'Regulatory cooperation' is one of the most worrying elements in the TTIP talks, with serious repercussions long after a deal will have been completed. A leaked EU document from the winter of 2013 shows the Commission proposing a EU-US Regulatory Cooperation Council, a permanent structure to be created as part of the TTIP deal.4 Existing and future EU regulation will then have to go through a series of investigations, dialogues and negotiations in this Council. This would move decisions on regulations into a technocratic sphere, away from democratic scrutiny. Also, there would be compulsory impact assessments for proposed regulation, which will be checked for their potential impact on trade (instead of, for example, whether they protect people’s health or are good for the environment). This would be an ideal scenario for big business lobbies, creating a firm brake on any new progressive regulation in the very first stage of decision-making.
The negotiations on regulatory issues is one of many areas where there are very serious and justified concerns about the impacts of TTIP on environment and consumer protection standards. Ending the secrecy around the negotiations is crucial for allowing citizens to assess what is being negotiated in their name. This transparency should include the EU's negotiating position, and also shed a clear light on the involvement of corporate lobbyists in preparing the negotiations.
- 1. On April 19 2013 Corporate Europe Observatory, CEO submitted a request for “documents which contain the following information: - a list of meetings of DG Trade officials and/or representatives (including the Commissioner and the Cabinet) and representatives of individual companies, including lobby consultancies and law firms, and/or industry associations, in which the upcoming trade negotiations with the US were dealt with (since January 2012); - minutes and other reports of these meetings; - all correspondence (including emails) between DG Trade officials and/or representatives (including the Commissioner and the Cabinet) and representatives of individual companies (including lobby consultancies and law firms) and/or industry associations, in which the upcoming trade negotiations with the US were dealt with (since January 2012).” On July 18th and August 6th 2013 we received two lists of meetings, in which a total of 135 meetings were mentioned.1 Regarding the correspondence 85 documents were released in October 2013. After several reminders and complaints about the delays, 44 meeting documents were (partially) released January 8 2014. All correspondence can be found on http://www.asktheeu.org/en/request/dg_trade_contacts_with_industry#incoming-3841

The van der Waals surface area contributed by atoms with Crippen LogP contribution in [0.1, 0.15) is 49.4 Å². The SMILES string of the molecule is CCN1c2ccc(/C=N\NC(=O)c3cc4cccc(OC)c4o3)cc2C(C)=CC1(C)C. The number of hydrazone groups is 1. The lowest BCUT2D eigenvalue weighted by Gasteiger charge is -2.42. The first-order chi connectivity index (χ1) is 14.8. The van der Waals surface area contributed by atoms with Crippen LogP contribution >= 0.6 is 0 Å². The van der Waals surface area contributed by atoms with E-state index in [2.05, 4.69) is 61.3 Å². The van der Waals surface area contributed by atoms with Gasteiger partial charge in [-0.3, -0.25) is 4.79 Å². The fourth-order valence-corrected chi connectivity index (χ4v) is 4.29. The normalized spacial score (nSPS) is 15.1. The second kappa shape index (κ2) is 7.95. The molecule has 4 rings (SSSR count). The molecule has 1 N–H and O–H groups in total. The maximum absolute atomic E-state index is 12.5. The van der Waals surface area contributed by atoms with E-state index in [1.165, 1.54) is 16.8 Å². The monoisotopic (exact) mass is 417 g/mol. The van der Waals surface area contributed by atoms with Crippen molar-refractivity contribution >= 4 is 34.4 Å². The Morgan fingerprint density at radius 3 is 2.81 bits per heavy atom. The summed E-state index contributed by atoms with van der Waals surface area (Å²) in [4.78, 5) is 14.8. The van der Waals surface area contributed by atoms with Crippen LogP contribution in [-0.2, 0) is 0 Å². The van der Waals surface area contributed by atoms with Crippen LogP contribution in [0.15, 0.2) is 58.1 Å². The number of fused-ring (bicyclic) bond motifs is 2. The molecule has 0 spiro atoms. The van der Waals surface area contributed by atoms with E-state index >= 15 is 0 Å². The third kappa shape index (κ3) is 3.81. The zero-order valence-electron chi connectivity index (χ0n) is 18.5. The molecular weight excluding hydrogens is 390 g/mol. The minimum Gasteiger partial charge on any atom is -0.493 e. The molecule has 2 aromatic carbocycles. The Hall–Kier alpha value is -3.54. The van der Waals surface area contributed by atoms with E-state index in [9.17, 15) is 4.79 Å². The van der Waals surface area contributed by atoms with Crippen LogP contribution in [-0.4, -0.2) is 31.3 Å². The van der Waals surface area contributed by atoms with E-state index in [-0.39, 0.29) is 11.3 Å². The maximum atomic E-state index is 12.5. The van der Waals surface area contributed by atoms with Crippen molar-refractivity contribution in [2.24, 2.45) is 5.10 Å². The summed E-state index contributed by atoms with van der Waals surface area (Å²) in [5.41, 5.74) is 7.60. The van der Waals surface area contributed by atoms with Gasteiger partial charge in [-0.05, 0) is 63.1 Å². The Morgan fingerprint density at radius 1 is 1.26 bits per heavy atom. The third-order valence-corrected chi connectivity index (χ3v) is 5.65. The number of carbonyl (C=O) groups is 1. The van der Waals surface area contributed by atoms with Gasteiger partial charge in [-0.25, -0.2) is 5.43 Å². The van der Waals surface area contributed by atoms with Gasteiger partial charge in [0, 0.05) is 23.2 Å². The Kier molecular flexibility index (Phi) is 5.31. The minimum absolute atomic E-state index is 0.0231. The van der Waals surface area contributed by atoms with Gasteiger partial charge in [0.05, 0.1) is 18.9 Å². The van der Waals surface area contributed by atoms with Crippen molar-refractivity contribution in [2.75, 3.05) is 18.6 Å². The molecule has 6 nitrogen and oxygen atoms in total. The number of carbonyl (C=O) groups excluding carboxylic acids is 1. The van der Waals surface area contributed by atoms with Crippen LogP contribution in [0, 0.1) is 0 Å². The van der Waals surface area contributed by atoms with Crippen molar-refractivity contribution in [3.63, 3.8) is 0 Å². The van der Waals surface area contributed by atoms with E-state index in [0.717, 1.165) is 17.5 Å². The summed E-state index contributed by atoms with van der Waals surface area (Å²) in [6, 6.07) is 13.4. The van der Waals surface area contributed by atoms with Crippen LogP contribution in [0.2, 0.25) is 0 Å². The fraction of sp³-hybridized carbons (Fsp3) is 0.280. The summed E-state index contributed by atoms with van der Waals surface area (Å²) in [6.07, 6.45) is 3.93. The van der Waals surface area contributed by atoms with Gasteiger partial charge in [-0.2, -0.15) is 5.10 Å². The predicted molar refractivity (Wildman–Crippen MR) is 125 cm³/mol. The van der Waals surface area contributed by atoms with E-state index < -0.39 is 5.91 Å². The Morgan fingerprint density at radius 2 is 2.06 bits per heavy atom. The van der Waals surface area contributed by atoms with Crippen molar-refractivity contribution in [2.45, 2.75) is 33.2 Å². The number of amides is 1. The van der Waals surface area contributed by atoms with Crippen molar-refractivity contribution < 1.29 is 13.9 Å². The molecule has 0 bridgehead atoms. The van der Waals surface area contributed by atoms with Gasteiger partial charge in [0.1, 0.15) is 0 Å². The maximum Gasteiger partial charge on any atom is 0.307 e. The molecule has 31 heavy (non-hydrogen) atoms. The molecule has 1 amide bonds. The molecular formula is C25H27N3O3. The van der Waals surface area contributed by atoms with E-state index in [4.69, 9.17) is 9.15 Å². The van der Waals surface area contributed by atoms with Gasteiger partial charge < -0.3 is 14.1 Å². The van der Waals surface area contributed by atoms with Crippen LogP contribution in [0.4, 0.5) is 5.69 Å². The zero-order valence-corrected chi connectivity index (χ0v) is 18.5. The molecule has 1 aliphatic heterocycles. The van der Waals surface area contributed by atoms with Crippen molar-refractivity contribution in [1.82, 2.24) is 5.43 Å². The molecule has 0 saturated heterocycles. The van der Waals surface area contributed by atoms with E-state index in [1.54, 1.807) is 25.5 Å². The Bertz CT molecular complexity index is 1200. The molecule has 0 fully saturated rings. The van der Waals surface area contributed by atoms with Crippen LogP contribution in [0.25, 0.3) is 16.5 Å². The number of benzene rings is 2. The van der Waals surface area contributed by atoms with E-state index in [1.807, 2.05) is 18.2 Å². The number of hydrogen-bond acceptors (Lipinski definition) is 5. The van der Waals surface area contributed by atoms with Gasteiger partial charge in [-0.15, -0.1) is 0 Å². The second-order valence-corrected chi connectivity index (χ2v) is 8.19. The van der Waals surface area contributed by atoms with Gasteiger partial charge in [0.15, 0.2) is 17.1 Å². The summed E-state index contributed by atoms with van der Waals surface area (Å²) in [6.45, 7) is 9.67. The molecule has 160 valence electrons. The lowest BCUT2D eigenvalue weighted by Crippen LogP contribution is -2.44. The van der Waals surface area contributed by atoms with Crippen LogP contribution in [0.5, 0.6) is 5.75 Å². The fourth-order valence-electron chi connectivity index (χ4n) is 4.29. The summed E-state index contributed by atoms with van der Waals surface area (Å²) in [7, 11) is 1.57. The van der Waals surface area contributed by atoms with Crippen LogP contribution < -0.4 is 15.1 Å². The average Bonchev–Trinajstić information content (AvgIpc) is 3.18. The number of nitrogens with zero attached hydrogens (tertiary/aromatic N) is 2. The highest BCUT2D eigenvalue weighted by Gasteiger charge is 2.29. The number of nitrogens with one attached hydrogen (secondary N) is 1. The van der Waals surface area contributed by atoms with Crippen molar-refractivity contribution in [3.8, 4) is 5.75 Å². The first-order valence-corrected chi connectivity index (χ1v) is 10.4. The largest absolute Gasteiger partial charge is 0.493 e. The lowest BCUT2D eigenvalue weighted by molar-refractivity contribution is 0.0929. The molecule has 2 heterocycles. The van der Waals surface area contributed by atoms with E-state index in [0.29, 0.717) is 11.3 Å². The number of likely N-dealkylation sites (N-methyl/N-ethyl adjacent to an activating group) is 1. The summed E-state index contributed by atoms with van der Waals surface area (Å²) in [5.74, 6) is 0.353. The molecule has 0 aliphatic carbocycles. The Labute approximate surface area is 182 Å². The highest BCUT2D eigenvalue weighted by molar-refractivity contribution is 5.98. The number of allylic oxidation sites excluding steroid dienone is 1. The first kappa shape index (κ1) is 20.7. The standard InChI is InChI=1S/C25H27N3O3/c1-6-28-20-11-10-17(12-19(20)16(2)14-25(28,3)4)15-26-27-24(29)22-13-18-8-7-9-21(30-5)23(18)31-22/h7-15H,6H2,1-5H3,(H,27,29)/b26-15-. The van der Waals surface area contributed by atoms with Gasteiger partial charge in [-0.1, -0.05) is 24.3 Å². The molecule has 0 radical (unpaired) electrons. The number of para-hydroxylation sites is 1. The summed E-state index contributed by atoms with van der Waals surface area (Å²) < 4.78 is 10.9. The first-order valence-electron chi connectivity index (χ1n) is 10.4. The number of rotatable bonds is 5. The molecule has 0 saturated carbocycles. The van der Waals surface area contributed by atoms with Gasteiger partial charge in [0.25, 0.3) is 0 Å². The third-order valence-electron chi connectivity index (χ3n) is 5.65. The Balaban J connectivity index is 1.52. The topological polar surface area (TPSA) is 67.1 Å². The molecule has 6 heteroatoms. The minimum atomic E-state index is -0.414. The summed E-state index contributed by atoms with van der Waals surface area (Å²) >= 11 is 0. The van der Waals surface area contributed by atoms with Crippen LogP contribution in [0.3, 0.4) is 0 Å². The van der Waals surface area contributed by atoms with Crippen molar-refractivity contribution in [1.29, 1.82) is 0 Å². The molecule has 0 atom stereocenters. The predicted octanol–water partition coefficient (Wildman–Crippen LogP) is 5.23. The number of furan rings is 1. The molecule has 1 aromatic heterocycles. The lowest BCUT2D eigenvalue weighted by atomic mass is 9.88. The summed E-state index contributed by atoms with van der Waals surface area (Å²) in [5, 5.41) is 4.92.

- 2. For a searchable overview of these meetings, see "List of meetings with stakeholders 1 January 2012 - 19 April 2013"
- 3. In another example text parts are removed because they "reveal elements of the EU negotiating position in the discussion on regulatory issues. Release of that information would undermine a protection of international relations".
- 4. “Regulation - none of our business?“, Corporate Europe Observatory (CEO), December 2013, http://corporateeurope.org/trade/2013/12/regulation-none-our-business